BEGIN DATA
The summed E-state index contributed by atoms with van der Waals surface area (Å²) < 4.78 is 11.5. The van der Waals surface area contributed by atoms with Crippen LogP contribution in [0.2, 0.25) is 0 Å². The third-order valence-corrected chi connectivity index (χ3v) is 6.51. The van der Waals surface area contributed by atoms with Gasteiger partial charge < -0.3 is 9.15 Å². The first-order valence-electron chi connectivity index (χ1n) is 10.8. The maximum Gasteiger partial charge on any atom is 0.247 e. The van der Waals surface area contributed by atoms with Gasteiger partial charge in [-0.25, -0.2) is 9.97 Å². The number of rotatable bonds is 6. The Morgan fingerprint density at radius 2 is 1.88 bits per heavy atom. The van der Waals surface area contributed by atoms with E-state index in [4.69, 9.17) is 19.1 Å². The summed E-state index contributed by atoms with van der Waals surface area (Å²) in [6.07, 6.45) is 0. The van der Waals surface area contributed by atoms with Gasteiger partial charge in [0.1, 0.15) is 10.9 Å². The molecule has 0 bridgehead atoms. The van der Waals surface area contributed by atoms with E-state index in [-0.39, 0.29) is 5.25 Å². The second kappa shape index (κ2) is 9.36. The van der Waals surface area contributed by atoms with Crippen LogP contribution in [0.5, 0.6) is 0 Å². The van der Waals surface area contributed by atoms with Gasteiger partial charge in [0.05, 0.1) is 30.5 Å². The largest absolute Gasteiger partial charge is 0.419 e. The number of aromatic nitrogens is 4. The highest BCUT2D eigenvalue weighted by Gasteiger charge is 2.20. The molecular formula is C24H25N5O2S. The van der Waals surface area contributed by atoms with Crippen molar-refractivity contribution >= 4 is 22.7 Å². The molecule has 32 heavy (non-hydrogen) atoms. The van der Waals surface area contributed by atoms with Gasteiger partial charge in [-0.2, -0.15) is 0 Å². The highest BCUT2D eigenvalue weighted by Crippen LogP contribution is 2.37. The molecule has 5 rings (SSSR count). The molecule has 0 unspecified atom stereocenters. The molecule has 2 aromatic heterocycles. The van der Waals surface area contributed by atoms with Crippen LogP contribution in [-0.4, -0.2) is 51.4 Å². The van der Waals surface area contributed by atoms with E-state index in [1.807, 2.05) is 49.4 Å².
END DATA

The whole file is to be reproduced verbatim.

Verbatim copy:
The summed E-state index contributed by atoms with van der Waals surface area (Å²) < 4.78 is 11.5. The van der Waals surface area contributed by atoms with Crippen LogP contribution in [0.2, 0.25) is 0 Å². The third-order valence-corrected chi connectivity index (χ3v) is 6.51. The van der Waals surface area contributed by atoms with Gasteiger partial charge < -0.3 is 9.15 Å². The first-order valence-electron chi connectivity index (χ1n) is 10.8. The maximum Gasteiger partial charge on any atom is 0.247 e. The van der Waals surface area contributed by atoms with Gasteiger partial charge in [-0.25, -0.2) is 9.97 Å². The number of rotatable bonds is 6. The Morgan fingerprint density at radius 2 is 1.88 bits per heavy atom. The van der Waals surface area contributed by atoms with E-state index in [4.69, 9.17) is 19.1 Å². The summed E-state index contributed by atoms with van der Waals surface area (Å²) in [6.07, 6.45) is 0. The van der Waals surface area contributed by atoms with Gasteiger partial charge in [0.1, 0.15) is 10.9 Å². The molecule has 0 bridgehead atoms. The van der Waals surface area contributed by atoms with E-state index in [-0.39, 0.29) is 5.25 Å². The second kappa shape index (κ2) is 9.36. The van der Waals surface area contributed by atoms with Crippen LogP contribution in [0.5, 0.6) is 0 Å². The van der Waals surface area contributed by atoms with Gasteiger partial charge in [0.05, 0.1) is 30.5 Å². The largest absolute Gasteiger partial charge is 0.419 e. The number of aromatic nitrogens is 4. The highest BCUT2D eigenvalue weighted by Gasteiger charge is 2.20. The molecular formula is C24H25N5O2S. The van der Waals surface area contributed by atoms with Crippen molar-refractivity contribution >= 4 is 22.7 Å². The molecule has 32 heavy (non-hydrogen) atoms. The van der Waals surface area contributed by atoms with Gasteiger partial charge in [-0.2, -0.15) is 0 Å². The highest BCUT2D eigenvalue weighted by Crippen LogP contribution is 2.37. The molecule has 5 rings (SSSR count). The molecule has 0 unspecified atom stereocenters. The molecule has 2 aromatic heterocycles. The van der Waals surface area contributed by atoms with Crippen LogP contribution in [-0.4, -0.2) is 51.4 Å². The van der Waals surface area contributed by atoms with E-state index in [1.807, 2.05) is 49.4 Å².